In the year 33 A. D. Rome was still rising in its world domination. By the spring of the year 73 Rome would smash the last resistance of Jewish zealots at Masada. This would begin a Pax Romana to last 200 years. After this period of peace, because of the iron rule of Rome, the barbarians would be at the gates and the slow fragmentation would begin to evolve over the next five centuries.

A PARENTHETICAL THOUGHT. Daniel explains what has held his interest in the previous prophetic flow of history. Daniel 7:11a may not be a precisely chronological event but rather one of the major points of interest in what had been foretold previously. [11a, "I kept on beholding at that time because of the sound of the grandiose words that the horn was speaking."]


Daniel 7:11b -- "I kept on beholding until the beast was killed and its body was destroyed and it was given to the burning fire." This process regarding Rome would historically cover almost eight centuries until the Pope crowned Charlemagne.


Daniel 7:12 -- "But as for the rest of the beasts, their [world] rulerships were taken away, and there was a lengthening in life given to them for a time and a season." In contrast to Rome the other three former world powers were not to be destroyed and assigned to historical fires. Babylon (later Iraq), Persia (later Iran), and Greece were to have "a lengthening in life" right down to the present time, while Rome is no longer a political power.

THE ASCENSION OF A HUMAN BEING TO GOD’S PRESENCE -- Still in the context of this period of judgment on Rome in the First Century, the following dramatic scene unfolds. It is a unique and monumental event: someone resembling a human being ascends to heaven to receive celestial sovereignty. Nothing like this had ever occurred in the prophetic histories of the previous world powers. Remember, Daniel is in a heavenly perspective when he see what follows. (Daniel 7:10, 15) Consider what Daniel saw from his celestial position: "I kept on beholding in the visions of the night, and, see there! with the clouds of the heavens someone like a son of man happened to be coming [Greek: Alexandrian: ercheto; Theodotion: erchomenos = arriving]; and to the Ancient of Days he gained access [Greek: paren = present, presence], and (the angels) brought him up close even before that One. And to [the Son of Man] there were given rulership and dignity and kingdom, that the peoples, national groups and languages should all serve even him. His rulership is an indefinitely lasting rulership that will not pass away, and his kingdom one that will not be brought to ruin." (Daniel 7:13, 14 NW)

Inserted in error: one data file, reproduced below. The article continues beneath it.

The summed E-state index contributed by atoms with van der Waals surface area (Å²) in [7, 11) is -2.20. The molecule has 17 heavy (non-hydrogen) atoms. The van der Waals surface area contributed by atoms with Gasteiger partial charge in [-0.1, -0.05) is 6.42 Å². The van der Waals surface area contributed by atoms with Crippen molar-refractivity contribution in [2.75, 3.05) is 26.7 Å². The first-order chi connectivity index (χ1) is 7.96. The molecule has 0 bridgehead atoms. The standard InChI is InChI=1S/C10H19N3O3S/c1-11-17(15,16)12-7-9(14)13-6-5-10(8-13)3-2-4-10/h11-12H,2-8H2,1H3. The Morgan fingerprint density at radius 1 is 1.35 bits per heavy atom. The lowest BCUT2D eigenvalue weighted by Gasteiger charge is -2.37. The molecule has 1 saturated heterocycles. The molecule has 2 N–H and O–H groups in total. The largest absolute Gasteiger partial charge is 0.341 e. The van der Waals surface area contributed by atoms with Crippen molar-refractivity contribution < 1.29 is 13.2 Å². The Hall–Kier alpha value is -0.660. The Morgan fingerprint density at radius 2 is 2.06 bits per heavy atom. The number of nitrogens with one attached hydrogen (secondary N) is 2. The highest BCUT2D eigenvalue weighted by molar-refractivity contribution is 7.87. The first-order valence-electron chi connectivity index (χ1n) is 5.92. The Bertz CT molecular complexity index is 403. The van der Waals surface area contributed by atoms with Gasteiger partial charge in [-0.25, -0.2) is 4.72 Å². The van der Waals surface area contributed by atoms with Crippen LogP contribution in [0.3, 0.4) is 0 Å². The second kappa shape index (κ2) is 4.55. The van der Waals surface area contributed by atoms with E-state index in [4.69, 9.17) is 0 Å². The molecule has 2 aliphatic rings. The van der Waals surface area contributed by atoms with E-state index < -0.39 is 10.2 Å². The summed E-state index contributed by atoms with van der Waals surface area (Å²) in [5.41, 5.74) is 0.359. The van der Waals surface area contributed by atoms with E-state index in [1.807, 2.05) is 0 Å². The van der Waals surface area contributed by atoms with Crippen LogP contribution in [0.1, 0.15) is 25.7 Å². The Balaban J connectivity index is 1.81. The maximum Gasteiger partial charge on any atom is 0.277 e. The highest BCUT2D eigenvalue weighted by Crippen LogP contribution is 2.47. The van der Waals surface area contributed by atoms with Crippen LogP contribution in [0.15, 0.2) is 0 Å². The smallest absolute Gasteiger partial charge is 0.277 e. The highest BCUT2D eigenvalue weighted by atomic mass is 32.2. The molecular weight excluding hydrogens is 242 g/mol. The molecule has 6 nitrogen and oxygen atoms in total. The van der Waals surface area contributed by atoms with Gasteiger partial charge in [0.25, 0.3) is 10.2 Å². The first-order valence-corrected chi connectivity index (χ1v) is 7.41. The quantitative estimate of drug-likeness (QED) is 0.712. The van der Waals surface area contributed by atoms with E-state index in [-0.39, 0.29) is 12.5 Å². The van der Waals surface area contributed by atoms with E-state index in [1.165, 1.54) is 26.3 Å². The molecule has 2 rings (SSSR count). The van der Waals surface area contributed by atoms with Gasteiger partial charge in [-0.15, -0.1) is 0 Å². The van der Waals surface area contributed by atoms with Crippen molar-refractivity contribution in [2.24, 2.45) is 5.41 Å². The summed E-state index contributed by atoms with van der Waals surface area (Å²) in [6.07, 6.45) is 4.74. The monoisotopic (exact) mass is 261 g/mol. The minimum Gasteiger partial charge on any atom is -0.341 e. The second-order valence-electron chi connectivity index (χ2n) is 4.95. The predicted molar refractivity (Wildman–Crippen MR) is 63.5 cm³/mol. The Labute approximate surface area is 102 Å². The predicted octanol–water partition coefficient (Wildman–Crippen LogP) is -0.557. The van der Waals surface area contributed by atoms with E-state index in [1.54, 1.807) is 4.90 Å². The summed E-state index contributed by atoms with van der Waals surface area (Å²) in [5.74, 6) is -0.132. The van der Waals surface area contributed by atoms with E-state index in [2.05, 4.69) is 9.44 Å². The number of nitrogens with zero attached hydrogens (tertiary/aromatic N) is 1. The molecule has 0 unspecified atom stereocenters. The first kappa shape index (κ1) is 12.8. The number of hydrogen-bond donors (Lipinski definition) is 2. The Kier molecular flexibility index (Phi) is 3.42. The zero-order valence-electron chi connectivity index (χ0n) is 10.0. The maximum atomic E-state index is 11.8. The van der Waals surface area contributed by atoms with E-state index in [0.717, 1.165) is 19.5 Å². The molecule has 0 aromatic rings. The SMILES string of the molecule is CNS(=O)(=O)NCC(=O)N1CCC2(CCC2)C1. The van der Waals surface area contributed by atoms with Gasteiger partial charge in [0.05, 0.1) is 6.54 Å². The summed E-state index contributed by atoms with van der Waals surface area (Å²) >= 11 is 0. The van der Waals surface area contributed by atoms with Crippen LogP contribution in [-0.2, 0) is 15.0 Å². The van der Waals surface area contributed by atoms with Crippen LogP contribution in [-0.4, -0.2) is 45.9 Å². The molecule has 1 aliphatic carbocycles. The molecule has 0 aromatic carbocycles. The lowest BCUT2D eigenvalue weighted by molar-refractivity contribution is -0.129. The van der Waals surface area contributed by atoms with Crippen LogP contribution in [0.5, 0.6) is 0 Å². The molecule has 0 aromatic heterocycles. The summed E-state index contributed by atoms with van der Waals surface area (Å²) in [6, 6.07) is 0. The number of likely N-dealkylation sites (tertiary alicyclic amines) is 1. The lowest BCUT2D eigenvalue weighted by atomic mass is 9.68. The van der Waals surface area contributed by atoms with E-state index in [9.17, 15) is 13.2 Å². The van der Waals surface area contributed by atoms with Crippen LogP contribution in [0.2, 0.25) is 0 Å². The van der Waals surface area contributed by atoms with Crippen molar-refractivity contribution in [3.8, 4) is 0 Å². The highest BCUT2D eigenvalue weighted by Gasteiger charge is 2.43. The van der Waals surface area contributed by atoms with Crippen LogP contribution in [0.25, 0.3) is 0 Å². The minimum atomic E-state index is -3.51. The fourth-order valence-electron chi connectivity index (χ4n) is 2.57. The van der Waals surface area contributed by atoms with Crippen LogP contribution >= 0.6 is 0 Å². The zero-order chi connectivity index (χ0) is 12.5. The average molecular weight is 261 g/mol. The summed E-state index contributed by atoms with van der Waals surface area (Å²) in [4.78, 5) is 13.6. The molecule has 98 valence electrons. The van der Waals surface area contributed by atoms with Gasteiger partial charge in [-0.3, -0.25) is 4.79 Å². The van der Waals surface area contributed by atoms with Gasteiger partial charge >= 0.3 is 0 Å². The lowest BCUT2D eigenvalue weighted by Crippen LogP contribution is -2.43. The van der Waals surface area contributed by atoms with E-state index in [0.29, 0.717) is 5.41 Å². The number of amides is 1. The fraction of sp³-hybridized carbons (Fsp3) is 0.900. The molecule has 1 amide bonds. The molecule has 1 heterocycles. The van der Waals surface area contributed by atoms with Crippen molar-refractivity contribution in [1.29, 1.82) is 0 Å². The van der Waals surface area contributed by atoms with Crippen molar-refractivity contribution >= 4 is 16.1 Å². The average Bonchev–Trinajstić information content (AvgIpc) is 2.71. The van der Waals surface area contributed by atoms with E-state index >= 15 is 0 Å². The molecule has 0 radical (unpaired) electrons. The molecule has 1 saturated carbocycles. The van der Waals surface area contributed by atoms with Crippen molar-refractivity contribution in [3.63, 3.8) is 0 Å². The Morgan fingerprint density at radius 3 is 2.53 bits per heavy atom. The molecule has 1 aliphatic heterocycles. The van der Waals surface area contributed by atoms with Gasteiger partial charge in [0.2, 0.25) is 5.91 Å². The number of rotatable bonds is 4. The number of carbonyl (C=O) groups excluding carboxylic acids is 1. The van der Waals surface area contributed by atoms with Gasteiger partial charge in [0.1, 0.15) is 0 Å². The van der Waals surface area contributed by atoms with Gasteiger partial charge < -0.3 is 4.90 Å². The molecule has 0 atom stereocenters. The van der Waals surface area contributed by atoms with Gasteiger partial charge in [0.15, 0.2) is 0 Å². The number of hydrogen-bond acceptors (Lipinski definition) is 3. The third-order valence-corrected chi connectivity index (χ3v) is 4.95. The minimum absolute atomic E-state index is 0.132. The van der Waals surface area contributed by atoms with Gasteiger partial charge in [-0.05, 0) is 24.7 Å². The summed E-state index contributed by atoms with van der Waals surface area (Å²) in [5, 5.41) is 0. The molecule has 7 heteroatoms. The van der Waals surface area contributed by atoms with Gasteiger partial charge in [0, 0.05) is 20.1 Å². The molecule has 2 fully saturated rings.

Jesus the Nazarene was to make several allusions to Daniel 7:13, generally in connection with Psalm 110:1. Consider some of these. John 6:62 --- "What, therefore, if you should behold the Son of Man ascending [Daniel 7:13] to where he was before?" (NW) Is it fair to conclude that here Jesus alludes to that vision Daniel saw: " ... someone like a son of man (a human being) was coming"? Often the problem has been this word "coming" for it seems to mean to some to come in their direction. The words in both the Aramaic of Daniel (attah) and the Greek of the Jewish translations (ALEX: ercheto, THEO: erchomenos) may mean come or go, return or come back or an arrival. Since the context of Daniel 7:13, 14 has this "Son of Man" coming to the heavenly Ancient of Days, or Most High, this has to be an arriving into the Presence of God; that is, an ascension and not a descension. (Ephesians 4:10; Hebrews 4:14) In other words Daniel sees this "quasi hominis" (Jerome’s Vulgate) coming toward him as he watches from his celestial prophetic perch along with the multitude of angels. (Daniel 7:10, 16)

The Nazarene told his disciples they would not finish their preaching activity before the Son of Man arrived in heaven to become king: "Truly I say to you, you will by no means complete the circuit of the cities of Israel until the Son of man arrives [Daniel 7:13]." (Matthew 10:23 NW)